Commissioner Scott Gibbs' former home in Lula is in foreclosure, a result of a breakdown in negotiations between the commissioner and his bank over a loan repayment plan.
Gibbs, who bought and moved into another home last summer, says the foreclosure process on his Forrester Road property has been ongoing and is part of "an amicable agreement" he and his wife, Jennifer, made with SunTrust bank.
A new foreclosure notice appears in today's Times. Gibbs said it is a formality to allow the bank to have a clean title to sell the property. "We gave them some money, they accepted our losses and we moved on," Gibbs said.
According to the notice in The Times, the bank is trying to recuperate losses on an original loan of $1.22 million Gibbs secured to purchase the home. According to county records, Gibbs built the home, situated on 17.5 acres on Forrester Road in Lula, in 2001.
A foreclosure notice was originally filed in November, shortly after Gibbs was elected to the Hall County Board of Commissioners.
Then, Gibbs said he was in the process of negotiating a new interest rate with the bank.
His grading company, J.D. Gibbs Grading, had filed for Chapter 13 bankruptcy earlier in 2010 — a filing that allowed the company to reorganize its debt and continue operating.
Until three months ago, the grading company went on a 30-month streak without making a profit, Gibbs said. The loss in revenue, he said, made it difficult for Gibbs to continue paying as much on his home loan as he had before.
"My business was tied to government spending, and three years ago, the government stopped spending money," Gibbs said. "...Our income was cut by 80 percent."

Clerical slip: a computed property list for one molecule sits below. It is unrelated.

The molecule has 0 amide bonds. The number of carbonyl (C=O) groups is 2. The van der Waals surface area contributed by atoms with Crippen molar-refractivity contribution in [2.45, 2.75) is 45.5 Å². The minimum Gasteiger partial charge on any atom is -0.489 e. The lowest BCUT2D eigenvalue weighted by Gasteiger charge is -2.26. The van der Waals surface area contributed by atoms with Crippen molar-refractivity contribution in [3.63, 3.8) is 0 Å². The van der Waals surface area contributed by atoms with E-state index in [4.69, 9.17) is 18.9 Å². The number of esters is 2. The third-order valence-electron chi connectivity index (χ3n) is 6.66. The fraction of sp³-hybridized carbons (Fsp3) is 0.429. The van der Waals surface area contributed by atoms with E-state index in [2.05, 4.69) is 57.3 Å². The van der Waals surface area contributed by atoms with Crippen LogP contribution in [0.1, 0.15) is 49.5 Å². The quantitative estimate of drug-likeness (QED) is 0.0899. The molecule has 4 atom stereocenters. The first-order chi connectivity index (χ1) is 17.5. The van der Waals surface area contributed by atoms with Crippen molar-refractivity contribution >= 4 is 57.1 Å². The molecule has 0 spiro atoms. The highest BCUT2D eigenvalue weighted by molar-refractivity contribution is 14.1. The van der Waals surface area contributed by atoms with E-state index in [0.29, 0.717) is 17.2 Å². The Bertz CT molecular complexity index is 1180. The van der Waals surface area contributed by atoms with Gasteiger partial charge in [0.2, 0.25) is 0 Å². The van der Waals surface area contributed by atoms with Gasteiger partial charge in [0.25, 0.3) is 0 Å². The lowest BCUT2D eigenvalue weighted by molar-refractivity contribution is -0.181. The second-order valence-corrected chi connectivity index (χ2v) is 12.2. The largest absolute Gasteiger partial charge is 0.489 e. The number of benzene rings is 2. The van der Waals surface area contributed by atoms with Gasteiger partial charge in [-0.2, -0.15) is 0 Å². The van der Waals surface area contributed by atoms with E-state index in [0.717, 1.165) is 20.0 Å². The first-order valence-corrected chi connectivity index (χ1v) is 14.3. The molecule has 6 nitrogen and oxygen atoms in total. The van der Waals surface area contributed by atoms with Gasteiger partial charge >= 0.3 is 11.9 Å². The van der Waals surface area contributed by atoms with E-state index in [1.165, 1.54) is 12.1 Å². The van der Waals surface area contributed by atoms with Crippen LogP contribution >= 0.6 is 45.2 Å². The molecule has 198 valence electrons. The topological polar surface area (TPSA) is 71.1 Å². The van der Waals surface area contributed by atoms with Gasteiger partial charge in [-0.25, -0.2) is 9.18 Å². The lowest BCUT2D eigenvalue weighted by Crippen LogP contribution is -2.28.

Following the November foreclosure filing, Gibbs said he negotiated with the bank for several months, but "never could come to a happy medium."
"We were going to buy the note back from the bank, renegotiate the terms of the loan," he said. "...If they would have lowered the interest rate, then it would be more doable to maintain. Since I had such a drastic cut in income, I couldn't continue where we were."
When neither the Gibbs' nor the bank could successfully negotiate a new interest rate or principal amount, Gibbs said he paid the bank "to get out from under" the loan earlier this year.
The agreement kept Gibbs' credit intact enough to be able to purchase another home.
"They didn't ding us too bad," Gibbs said.
On June 30, Gibbs and his wife closed on another home situated on 2.8 acres off Shirley Road for $450,000, according to county records.
That property, too, was a previous foreclosure that once sold for as much as $769,000 in 2008, according to county records.
The financial trouble, Gibbs said, helps, rather than hurts, his credibility as a commissioner. In an interview Wednesday, Gibbs noted the sheer number of foreclosure filings each week in The Times.
He also said the experience has helped him become a more scrupulous spender.
"I can be more conservative (now), because I've had to tighten up personally, and the county's had to do the same thing — government spending does," Gibbs said.